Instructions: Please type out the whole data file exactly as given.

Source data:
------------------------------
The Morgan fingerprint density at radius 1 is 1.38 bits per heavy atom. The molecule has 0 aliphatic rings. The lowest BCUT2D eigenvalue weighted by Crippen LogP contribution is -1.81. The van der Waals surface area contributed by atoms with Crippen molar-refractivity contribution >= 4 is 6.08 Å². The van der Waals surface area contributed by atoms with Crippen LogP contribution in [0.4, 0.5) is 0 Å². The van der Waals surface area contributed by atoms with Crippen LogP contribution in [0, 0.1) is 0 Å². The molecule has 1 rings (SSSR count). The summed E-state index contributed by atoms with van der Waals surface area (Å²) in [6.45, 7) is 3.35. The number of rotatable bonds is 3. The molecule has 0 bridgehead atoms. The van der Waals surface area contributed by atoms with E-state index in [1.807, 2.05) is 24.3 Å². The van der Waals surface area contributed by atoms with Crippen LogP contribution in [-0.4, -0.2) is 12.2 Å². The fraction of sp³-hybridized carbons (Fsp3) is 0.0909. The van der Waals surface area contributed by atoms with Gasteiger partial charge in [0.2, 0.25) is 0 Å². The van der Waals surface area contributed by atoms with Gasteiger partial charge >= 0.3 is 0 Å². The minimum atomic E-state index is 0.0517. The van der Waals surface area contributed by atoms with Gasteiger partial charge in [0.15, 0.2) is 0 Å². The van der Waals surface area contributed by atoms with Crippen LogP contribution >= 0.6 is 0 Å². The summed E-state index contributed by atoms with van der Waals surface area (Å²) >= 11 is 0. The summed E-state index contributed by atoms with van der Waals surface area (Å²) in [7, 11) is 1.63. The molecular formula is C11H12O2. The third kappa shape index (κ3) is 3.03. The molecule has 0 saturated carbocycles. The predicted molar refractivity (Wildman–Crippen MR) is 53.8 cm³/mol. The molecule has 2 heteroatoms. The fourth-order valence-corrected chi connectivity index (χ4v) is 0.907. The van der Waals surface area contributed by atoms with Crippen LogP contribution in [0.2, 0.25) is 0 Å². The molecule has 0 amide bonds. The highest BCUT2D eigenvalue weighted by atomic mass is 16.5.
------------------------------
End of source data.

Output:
The Morgan fingerprint density at radius 1 is 1.38 bits per heavy atom. The molecule has 0 aliphatic rings. The lowest BCUT2D eigenvalue weighted by Crippen LogP contribution is -1.81. The van der Waals surface area contributed by atoms with Crippen molar-refractivity contribution >= 4 is 6.08 Å². The van der Waals surface area contributed by atoms with Crippen LogP contribution in [0.4, 0.5) is 0 Å². The van der Waals surface area contributed by atoms with Crippen LogP contribution in [0, 0.1) is 0 Å². The molecule has 1 rings (SSSR count). The summed E-state index contributed by atoms with van der Waals surface area (Å²) in [6.45, 7) is 3.35. The number of rotatable bonds is 3. The molecule has 0 bridgehead atoms. The van der Waals surface area contributed by atoms with E-state index in [1.807, 2.05) is 24.3 Å². The van der Waals surface area contributed by atoms with Crippen LogP contribution in [-0.4, -0.2) is 12.2 Å². The fraction of sp³-hybridized carbons (Fsp3) is 0.0909. The van der Waals surface area contributed by atoms with Gasteiger partial charge in [0.2, 0.25) is 0 Å². The van der Waals surface area contributed by atoms with Gasteiger partial charge >= 0.3 is 0 Å². The minimum atomic E-state index is 0.0517. The van der Waals surface area contributed by atoms with Gasteiger partial charge in [0.15, 0.2) is 0 Å². The van der Waals surface area contributed by atoms with Crippen LogP contribution >= 0.6 is 0 Å². The summed E-state index contributed by atoms with van der Waals surface area (Å²) >= 11 is 0. The summed E-state index contributed by atoms with van der Waals surface area (Å²) in [7, 11) is 1.63. The molecular formula is C11H12O2. The third kappa shape index (κ3) is 3.03. The molecule has 0 saturated carbocycles. The predicted molar refractivity (Wildman–Crippen MR) is 53.8 cm³/mol. The molecule has 2 heteroatoms. The fourth-order valence-corrected chi connectivity index (χ4v) is 0.907. The van der Waals surface area contributed by atoms with Crippen LogP contribution in [0.2, 0.25) is 0 Å². The molecule has 0 amide bonds. The highest BCUT2D eigenvalue weighted by atomic mass is 16.5.